Health Status of Black, Non-Hispanic Adults in Michigan

Michigan Department of Community Health Releases New Fact Sheet

The Michigan Department of Community Health (MDCH), Chronic Disease Epidemiology and Health Disparities Reduction and Minority Health Sections would like to announce the release of a new fact sheet entitled Health Status of Black, non-Hispanic Adults in Michigan.”  The fact sheet details are below. A pdf can be downloaded here. Any questions related to the content of this fact sheet can be sent to MIBRFSS@michigan.gov.

Black, non-Hispanic adults experience poorer outcomes than the general population for many health conditions. Public health researchers are attempting to identify factors that underlie this disparity. This includes understanding the extent to which historic discrimination and limited access to social resources contribute to disparate health outcomes within this population. Data from the 2013 Michigan Behavioral Risk Factor Survey were used to characterize the current health status of Black, non-Hispanic adults in Michigan.
 
Black, non-Hispanic Adults vs. All Adults in Michigan


For 3 of the 26 health indicators analyzed,
Black, non-Hispanic adults reported doing better than all adults in Michigan. These indicators were having a routine checkup within the past year, binge drinking, and ever told to have cancer.

For 12 of the 26 health indicators analyzed,
Black, non-Hispanic adults reported doing worse than all adults in Michigan. Someof these included: influenza vaccination within the past year, ever told to have high blood pressure, vegetable consumption, secondhand smoke exposure, poor general health, no health insurance, obesity (body mass index 30.0), and no leisure time physical activity.

For 11 of the 26 health indicators analyzed,
Black, non-Hispanic adults reported doing similar compared to all adults in Michigan.
Someof these included: fruit consumption, ever told to have arthritis, high cholesterol, ever told to have diabetes, adequate physical activity, ever told to have depression, and cigarette smoking.

 

In 2013 (Figure 1),
  • A higher proportion of Black, non-Hispanic adults in Michigan were between the ages of 18 and 44 years (51.9%) compared to all Michigan adults (44.3%).
  • A smaller proportion of Black, non-Hispanic adults were 65 years or older (14.2%) compared to all adults statewide (19.5%) in 2013.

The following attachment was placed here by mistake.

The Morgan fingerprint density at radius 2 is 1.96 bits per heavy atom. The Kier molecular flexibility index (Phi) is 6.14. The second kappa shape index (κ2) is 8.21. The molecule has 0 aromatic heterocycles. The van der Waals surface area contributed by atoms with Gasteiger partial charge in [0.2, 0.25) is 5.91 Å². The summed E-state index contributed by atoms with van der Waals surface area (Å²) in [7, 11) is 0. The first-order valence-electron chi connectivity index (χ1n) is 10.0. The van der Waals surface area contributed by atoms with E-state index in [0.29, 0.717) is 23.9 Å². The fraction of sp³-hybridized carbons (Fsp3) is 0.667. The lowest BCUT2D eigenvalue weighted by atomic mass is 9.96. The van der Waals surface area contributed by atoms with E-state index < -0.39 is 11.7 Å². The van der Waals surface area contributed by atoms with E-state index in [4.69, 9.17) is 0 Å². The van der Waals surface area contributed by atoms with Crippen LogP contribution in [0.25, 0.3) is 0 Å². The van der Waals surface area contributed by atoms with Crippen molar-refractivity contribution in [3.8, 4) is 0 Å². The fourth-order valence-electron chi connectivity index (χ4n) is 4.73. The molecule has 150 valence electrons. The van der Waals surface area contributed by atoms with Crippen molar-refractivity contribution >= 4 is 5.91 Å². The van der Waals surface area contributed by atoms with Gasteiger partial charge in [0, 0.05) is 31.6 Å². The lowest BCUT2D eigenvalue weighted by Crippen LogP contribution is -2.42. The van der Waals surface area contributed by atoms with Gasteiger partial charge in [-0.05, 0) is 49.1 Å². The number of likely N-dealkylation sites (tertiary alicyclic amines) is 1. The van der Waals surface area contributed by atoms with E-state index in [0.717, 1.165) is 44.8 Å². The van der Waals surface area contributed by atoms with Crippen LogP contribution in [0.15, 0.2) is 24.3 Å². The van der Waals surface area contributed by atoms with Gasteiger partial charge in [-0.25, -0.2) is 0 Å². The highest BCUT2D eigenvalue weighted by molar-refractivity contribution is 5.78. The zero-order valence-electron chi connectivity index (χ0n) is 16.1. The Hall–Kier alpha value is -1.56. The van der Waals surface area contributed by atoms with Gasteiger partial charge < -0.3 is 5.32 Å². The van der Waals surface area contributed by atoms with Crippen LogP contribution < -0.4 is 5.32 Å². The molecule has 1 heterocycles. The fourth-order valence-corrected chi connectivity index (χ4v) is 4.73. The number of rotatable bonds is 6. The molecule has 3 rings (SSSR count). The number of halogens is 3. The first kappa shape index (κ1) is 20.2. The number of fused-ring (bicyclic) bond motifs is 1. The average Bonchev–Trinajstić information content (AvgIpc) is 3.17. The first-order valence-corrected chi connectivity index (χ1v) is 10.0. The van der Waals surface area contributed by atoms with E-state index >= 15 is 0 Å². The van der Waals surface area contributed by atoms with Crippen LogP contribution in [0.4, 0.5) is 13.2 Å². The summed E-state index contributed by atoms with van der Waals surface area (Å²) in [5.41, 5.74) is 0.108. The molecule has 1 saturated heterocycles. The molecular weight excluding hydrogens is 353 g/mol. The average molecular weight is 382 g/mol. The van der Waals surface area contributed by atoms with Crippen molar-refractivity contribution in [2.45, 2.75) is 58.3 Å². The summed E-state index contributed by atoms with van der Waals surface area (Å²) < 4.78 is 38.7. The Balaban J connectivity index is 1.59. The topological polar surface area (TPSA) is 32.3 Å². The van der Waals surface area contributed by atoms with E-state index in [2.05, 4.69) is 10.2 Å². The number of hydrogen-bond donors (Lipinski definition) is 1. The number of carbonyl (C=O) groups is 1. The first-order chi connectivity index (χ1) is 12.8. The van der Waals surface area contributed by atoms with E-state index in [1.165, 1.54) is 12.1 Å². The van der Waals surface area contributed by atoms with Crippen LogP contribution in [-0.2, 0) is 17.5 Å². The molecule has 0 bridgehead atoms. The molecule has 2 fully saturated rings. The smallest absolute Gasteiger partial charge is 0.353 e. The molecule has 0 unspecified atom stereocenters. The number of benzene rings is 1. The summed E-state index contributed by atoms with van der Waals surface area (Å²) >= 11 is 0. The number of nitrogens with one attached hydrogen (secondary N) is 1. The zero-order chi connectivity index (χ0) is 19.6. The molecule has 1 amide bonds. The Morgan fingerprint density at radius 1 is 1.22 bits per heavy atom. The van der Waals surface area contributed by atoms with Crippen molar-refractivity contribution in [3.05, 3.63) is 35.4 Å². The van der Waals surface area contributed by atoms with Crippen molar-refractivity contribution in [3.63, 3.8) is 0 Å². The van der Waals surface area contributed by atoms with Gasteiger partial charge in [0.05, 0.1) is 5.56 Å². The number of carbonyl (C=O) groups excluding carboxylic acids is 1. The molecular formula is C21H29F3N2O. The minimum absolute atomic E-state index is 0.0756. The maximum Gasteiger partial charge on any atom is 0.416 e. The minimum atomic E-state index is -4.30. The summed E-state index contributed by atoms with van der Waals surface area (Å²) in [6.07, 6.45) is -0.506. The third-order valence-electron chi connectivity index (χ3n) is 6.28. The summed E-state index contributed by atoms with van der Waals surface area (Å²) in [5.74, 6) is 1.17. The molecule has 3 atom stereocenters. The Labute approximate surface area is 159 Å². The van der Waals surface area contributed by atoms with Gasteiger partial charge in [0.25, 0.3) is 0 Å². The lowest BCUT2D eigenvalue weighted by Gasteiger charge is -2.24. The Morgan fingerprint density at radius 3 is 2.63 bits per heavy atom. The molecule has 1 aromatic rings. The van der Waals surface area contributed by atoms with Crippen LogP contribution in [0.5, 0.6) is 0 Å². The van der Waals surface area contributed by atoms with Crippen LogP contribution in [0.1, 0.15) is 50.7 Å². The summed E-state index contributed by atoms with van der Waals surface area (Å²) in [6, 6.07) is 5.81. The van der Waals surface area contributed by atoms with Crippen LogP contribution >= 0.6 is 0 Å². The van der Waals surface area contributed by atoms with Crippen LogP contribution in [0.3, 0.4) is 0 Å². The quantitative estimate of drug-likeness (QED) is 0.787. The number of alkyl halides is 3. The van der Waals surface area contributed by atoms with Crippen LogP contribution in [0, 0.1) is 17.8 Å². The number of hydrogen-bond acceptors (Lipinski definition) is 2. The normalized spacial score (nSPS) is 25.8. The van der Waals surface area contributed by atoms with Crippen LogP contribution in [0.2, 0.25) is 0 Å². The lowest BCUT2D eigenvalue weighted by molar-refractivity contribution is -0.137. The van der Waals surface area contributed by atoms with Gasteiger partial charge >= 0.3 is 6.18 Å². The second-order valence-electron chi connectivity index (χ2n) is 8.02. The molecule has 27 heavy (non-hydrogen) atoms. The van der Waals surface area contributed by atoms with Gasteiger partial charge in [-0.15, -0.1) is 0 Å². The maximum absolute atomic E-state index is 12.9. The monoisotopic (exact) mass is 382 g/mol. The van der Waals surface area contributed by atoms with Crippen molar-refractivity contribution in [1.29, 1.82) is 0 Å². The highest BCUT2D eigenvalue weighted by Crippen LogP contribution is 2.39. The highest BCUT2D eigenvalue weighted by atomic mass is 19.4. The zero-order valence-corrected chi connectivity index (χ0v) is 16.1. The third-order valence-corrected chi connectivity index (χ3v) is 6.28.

• Due to these differences, age-adjusted estimates were reported for this analysis.
 

When the health indicators for Black, non-Hispanic adults were compared to White, non-Hispanic adults in Michigan,
the 
trend was very similar to all adults in Michigan*. Black, non-Hispanic adults reported doing worse for a couple
of additional indicators and these included: ever told to have diabetes and ever told to have chronic obstructive pulmonary disease (COPD) .

* For a complete list of health indicators, reference the full report, “Health Risk Behaviors in the State of Michigan” at www.michigan.gov/brfs.

In 2013 (Figure 2),
  • Black, non-Hispanic adults (77.2%) reported a higher prevalence of having a routine health checkup within the past year compared to all Michigan adults (68.1%).
  • A smaller proportion of Black, non-Hispanic adults (6.0%) reported ever being told to have cancer compared to all Michigan adults (10.5%).
  • Black, non-Hispanic adults (14.7%) were less likely to report binge drinking within the past month compared to all Michigan adults (20.0%).

 

In 2013 (Figure 3),
  • Black, non-Hispanic adults (38.8%) reported a higher prevalence of obesity (body mass index ? 30.0) compared to all Michigan adults (31.0%).
  • A larger proportion of Black, non-Hispanic adults (30.8%) reported no leisure time physical activity within the past month compared to all Michigan adults (23.9%).
  • Black, non-Hispanic adults between the ages of 18 and 64 years (26.8%) were more likely to report not having health insurance compared to all Michigan adults (18.3%).
 
The full list of health indicator estimates as well as survey methods are available in the complete report, “Health Risk Behaviors in the State of Michigan,” which can be found online at www.michigan.gov/brfs.
 
 
Suggested Citation
Fussman C, Hekman K, Weir S, Lyon-Callo S. 2015. Health Status of Black, non-Hispanic Adults in Michigan. Lansing, MI: Michigan Department of Community Health, Lifecourse Epidemiology and Genomics Division and Health Disparities Reduction and Minority Health Section.
 
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